Dear Shulie, Amush
I've been wanting to tell you this for some time, but I realized it would be easier in a letter than over the phone.
Do you remember the mitzvah wedding we went to a little before Pesach? I remember it so clearly because it made an indelible impression on me. Let me describe it to you the way I remember it.
When we, a group of fifteen sem girls, got there, there were about ten real guests and another ten seminary girls. There was a drum playing beats that were impossible to dance to, and the kallah was talking on the phone looking sad.
And then we came, or rather you came. You were the one who made the difference.
You did not hesitate at all. You went right up to the kallah and pulled her onto the dance floor. We girls made a circle around you and her as you proceeded to make her wedding special. You made the entire wedding. As I watched you dance with her and her mother (or whoever those ladies were – we never actually found out) I was crying inside over the beauty of it all, as I am now over the memory of it.
I had never been to such a wedding, and you made it into whatever it was.
I've always been rather shy and reserved, but that wedding changed me. Whenever I go to a wedding, my memory of you being m'sameach that kallah challenges me to be you. Though most weddings are happier than the one we went to in Israel, there is still a need.
Since I came home, you wouldn't recognize me at weddings. Sometimes I don't even recognize myself in the girl dancing away in the inner circle.
You changed me Shulie.
But that's really not the end of it. Until that night I was always a little wary of you because our personalities are so different. But that night, Shulie, you changed my perspective. There was no way in the world that I, or anyone with my type of personality, could have done what needed to be done. What you did. It made me appreciate you so much more, and recognize that there is a need for every type in this world. I realized that while I would do a chessed for someone with (or without) a smile, you'd do it with a song and a cheer. When I would drag my feet do something, you'd dance to do it.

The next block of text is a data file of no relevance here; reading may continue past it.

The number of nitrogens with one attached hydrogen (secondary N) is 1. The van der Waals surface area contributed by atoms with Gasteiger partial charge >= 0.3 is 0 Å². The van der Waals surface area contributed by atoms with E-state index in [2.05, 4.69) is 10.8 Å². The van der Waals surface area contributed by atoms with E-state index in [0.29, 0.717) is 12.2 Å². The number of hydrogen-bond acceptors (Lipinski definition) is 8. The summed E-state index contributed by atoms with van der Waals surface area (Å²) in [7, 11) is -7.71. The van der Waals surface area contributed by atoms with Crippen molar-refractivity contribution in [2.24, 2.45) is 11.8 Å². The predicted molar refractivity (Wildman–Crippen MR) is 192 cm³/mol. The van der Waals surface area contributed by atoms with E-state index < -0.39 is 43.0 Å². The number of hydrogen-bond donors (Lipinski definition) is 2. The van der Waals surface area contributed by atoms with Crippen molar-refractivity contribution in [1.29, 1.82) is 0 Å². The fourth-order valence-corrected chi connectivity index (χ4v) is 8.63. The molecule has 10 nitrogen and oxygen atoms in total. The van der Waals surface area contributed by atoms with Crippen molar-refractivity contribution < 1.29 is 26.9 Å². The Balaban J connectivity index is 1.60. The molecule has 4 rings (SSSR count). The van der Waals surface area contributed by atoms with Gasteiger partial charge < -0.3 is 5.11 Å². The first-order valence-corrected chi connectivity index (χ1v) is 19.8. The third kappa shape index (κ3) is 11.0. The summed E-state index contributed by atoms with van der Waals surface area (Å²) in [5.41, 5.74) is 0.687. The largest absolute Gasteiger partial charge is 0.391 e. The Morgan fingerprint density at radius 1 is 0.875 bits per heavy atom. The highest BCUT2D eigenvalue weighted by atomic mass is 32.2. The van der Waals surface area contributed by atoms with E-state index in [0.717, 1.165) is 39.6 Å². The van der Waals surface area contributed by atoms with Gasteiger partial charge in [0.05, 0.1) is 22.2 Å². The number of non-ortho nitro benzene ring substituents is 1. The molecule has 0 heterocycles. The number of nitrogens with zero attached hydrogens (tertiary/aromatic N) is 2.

There is a depth to you that I saw for the first time that night, and it changed me and my view of the world.
This may seem like a random time to think of all this, but it's really not. About two weeks ago, someone I know made a chasuna. I wasn't invited for the chupa or the meal, so I wasn't going to go. But then someone told my mother that she had heard that there weren't going to be so many people there. So I went. But only in your zchus - only because I remembered how much of a difference you made at that chasuna in Israel. I can't say that I did as much for that wedding as you could have, but my presence definitely helped.
I wanted to thank you for everything, Shulie, for the influence you didn't know you had on me. And I ask you to continue doing what you have been doing so you can continue to inspire the world at large.
15 hours ago